It was a lofty goal.
One of the principal goals of the Oregon Business Plan when it launched in 2002 was to raise Oregon’s per capita personal income above the national average by 2020.
So much for that dream.
Oregon’s per capita personal income in 2013, total personal income divided by total population, was 90.3 percent of the U.S. average, which was actually down from 2001, when it was 94.6 percent.*
Oregon’s per capita income has grown for the past three years, and that’s reason for optimism, but so has the per capita income in other states, so Oregon is still lagging behind.
Eric Fruits, a faculty member at Portland State University, warns against braking out the bubbly over Oregon’s income growth, even though it put Oregon 15th in personal income growth among the United States and the District of Columbia. That’s because, he argues, over the long run Oregon’s per capita income growth has lagged the rest of the U.S. by two to four tenths of a percentage point and the difference compounds over time.
“Even the tiniest drags on the economy can compound over time such that a state that begins almost nine percent richer than the rest of the country can end up decades later being nine percent poorer than the rest of the country,” Fruits wrote recently.
Equally troubling is that behind the per capita income numbers are some discouraging data on Oregon’s and the nation’s changing workforce.
Oregon’s job growth in 2013, during which its job base grew by 2.4 percent and it added about 39,000 jobs, was one of the fastest in the country. It was exceeded only by North Dakota and Florida. If the pace continues this year, Oregon could recover all the jobs lost in the recession before 2014 ends.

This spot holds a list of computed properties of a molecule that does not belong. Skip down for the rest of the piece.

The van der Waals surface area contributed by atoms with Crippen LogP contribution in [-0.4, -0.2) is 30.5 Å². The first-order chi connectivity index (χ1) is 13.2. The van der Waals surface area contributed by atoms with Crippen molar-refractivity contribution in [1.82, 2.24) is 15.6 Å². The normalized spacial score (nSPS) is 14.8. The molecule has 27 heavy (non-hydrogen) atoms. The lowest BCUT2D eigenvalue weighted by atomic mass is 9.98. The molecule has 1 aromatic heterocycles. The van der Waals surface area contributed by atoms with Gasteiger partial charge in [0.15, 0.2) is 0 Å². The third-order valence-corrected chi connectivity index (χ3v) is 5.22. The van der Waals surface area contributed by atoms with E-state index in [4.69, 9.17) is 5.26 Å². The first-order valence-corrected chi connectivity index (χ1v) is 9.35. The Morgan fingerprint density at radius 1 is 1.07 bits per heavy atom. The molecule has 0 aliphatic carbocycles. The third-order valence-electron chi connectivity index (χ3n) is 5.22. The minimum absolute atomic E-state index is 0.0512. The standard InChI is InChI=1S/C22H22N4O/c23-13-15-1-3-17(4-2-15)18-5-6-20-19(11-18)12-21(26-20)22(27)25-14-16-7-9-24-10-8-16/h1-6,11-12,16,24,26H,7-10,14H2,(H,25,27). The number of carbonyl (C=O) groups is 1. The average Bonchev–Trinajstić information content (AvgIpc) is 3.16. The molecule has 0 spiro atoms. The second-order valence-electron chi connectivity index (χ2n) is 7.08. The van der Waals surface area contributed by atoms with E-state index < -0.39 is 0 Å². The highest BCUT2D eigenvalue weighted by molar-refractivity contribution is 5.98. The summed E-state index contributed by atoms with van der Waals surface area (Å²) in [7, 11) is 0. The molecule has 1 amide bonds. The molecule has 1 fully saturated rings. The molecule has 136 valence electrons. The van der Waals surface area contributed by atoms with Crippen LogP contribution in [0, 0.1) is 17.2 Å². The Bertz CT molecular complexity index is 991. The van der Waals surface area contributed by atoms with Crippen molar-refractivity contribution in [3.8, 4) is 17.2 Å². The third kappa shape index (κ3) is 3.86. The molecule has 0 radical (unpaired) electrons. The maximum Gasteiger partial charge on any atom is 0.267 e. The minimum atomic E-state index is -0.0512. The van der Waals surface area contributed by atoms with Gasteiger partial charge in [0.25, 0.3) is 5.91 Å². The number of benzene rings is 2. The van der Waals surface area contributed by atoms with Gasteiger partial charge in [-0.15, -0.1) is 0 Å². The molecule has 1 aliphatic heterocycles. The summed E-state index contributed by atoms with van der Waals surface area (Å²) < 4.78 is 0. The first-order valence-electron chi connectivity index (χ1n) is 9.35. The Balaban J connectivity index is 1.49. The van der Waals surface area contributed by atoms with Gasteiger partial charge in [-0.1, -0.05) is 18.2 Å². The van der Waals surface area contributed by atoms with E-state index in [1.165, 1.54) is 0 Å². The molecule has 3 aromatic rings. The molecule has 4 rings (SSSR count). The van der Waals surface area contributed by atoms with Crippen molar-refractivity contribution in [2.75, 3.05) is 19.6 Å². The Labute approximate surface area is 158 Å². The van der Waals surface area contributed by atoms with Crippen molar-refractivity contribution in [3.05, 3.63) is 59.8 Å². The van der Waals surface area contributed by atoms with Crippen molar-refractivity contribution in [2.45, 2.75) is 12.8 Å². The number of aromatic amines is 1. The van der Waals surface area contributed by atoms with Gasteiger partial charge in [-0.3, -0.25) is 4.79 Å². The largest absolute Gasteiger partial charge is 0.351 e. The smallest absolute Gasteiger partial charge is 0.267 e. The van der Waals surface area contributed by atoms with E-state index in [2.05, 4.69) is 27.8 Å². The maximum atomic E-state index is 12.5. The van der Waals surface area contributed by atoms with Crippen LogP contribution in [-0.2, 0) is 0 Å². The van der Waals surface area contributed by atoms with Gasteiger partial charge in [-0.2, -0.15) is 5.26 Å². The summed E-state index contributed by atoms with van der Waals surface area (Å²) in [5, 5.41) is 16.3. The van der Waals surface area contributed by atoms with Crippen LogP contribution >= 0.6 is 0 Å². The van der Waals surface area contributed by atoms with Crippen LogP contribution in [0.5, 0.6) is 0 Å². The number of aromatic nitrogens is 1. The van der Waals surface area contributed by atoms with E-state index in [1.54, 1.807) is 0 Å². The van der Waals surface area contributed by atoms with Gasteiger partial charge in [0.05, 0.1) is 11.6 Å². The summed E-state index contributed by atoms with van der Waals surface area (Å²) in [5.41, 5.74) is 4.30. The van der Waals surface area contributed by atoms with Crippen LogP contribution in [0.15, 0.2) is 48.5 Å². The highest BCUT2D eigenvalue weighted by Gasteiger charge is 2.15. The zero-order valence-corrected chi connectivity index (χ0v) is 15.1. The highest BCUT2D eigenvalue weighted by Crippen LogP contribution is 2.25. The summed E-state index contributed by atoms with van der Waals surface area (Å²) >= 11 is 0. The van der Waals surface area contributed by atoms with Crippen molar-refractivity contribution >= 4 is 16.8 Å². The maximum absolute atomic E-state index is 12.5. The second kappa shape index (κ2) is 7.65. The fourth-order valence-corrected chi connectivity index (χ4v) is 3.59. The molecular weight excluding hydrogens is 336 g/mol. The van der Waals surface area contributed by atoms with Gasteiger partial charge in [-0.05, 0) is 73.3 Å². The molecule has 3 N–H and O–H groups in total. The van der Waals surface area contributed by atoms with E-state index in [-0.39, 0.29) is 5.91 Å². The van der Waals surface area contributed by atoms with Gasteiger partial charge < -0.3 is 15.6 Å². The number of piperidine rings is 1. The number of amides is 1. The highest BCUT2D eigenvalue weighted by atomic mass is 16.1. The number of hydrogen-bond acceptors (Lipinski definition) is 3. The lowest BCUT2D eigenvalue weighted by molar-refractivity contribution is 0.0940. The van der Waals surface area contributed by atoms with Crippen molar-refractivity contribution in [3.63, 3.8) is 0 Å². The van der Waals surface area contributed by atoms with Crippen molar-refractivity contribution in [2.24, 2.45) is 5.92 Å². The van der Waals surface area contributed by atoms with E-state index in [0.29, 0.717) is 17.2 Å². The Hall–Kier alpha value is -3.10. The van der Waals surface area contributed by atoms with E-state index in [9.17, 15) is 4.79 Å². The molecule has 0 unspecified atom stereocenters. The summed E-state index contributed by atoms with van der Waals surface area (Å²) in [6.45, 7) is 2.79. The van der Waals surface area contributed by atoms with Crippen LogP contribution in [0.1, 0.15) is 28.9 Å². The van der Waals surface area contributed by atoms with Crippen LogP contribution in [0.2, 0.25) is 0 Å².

Already, the country as a whole has regained all the jobs lost during the Great Recession, though it took six and one-half years. But consider that the country’s population has grown by about 15 million since the Great Recession began and the potential workforce has grown as well.
Also, consider the types of jobs that are being created.
At the start of 2008, a private-sector worker earned $818.31 a week. In April 2014, almost six and one-half years later, that figure had grown to $838.70, just $20 a week more.
While the economy has been adding jobs, the new jobs are not enough to keep up with population growth and too often aren’t the solid middle class jobs we need for the overall economy to thrive.
“Although employers added jobs in a broad range of industries, the bulk of new jobs added are found in a handful of industries known for low wages—accommodation and food services, temporary help services, retail trade, and long-term health care, ” the left-leaning Center for American Progress notes.
If Oregon really wants to advance relative to other states, we need more firms selling lots of products, hiring lots of people, and paying high wages to generate the gains that are needed across the state, the Oregon Business Plan recently noted.. That means we need to start more, grow more, recruit more and retain more highly productive companies in a variety of sectors across the state.
*Per capita personal income
2002 $31,481 $29,400
2003 $32,295 $30,144
2004 $33,909 $31,597
2005 $35,452 $32,542
2006 $37,725 $34,644
2007 $39,506 $35,796
2008 $40,947 $36,772
2009 $38,637 $35,621
2010 $39,791 $35,869
2011 $41,560 $37,744
2012 $42,693 $39,166
2013 $44,543 $40,233
*Source: U.S. Department of Commerce, Bureau of Economic Analysis; Oregon Employment Department, WorkSource Oregon